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Clean energy doesn't have to be costly

While I have a deep appreciation for Alex Pavlak’s letter about the need for wise leadership in carbon free energy development (“Clean energy leadership requires wisdom,” Sept. 18), I feel his concern over the Maryland Clean Energy Jobs' 50 percent renewable power proposal can be assuaged by existing examples.

While the cost of energy is determined by much more than the mix of fuels that create it, there are places with comparatively priced energy and a larger renewable portfolio than Maryland. Power in both Latvia and Finland, where nearly 40 precent of the supply is renewable, costs $0.15/kWh and $0.18/kWh respectively in 2014. That’s slightly higher than Maryland, but a far cry from “2-3 times more” than our $0.13/kWh in that same year.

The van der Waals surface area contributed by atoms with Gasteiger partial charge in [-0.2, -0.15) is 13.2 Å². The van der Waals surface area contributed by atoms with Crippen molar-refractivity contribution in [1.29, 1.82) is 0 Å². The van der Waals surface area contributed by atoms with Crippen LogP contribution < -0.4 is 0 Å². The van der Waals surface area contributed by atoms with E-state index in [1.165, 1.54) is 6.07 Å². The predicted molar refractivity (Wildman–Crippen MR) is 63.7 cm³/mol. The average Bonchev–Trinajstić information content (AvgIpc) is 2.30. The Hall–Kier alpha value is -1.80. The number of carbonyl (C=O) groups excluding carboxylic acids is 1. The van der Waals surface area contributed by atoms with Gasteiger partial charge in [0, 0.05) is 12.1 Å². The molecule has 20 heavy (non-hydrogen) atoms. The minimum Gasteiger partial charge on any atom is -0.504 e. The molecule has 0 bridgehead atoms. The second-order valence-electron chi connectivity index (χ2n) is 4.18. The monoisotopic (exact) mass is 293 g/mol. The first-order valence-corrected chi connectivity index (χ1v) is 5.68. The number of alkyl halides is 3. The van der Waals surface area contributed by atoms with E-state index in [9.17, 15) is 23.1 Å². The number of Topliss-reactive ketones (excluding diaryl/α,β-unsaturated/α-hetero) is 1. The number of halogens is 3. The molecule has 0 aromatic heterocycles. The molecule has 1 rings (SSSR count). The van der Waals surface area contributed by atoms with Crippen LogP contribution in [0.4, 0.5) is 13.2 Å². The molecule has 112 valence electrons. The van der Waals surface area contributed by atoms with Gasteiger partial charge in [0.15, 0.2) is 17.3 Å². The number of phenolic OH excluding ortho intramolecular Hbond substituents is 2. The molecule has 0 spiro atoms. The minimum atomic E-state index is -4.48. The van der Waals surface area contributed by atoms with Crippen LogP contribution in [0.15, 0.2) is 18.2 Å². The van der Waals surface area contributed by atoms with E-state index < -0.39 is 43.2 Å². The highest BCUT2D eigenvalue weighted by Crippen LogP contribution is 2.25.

Further, studies on renewable grid feasibility, like the one Mr. Pavlak calls for, have already been conducted. The work of Mark Jacobson, a professor of engineering at Stanford, is one example. Experts like Mr. Jacobson believe renewables will be able to power the nation fully with no drop in reliability. Plus, grid level storage is starting to come of age, technologies for converting renewable energy to other fuels are emerging, and we can always lean on biomass and nuclear as we transition.

Thankfully, the risks and costs here are not as huge as Mr. Pavlak fears. Others have already shown that cleaner air, healthier communities and a stable climate need not require onerous energy prices. The very fact that privately-owned utilities across the country are voluntarily buying renewable power shows its financial and logistical assuredness.

Grant Samms, Chestertown

The writer is ShorePower Project Coordinator at the Center for Environment & Society at Washington College

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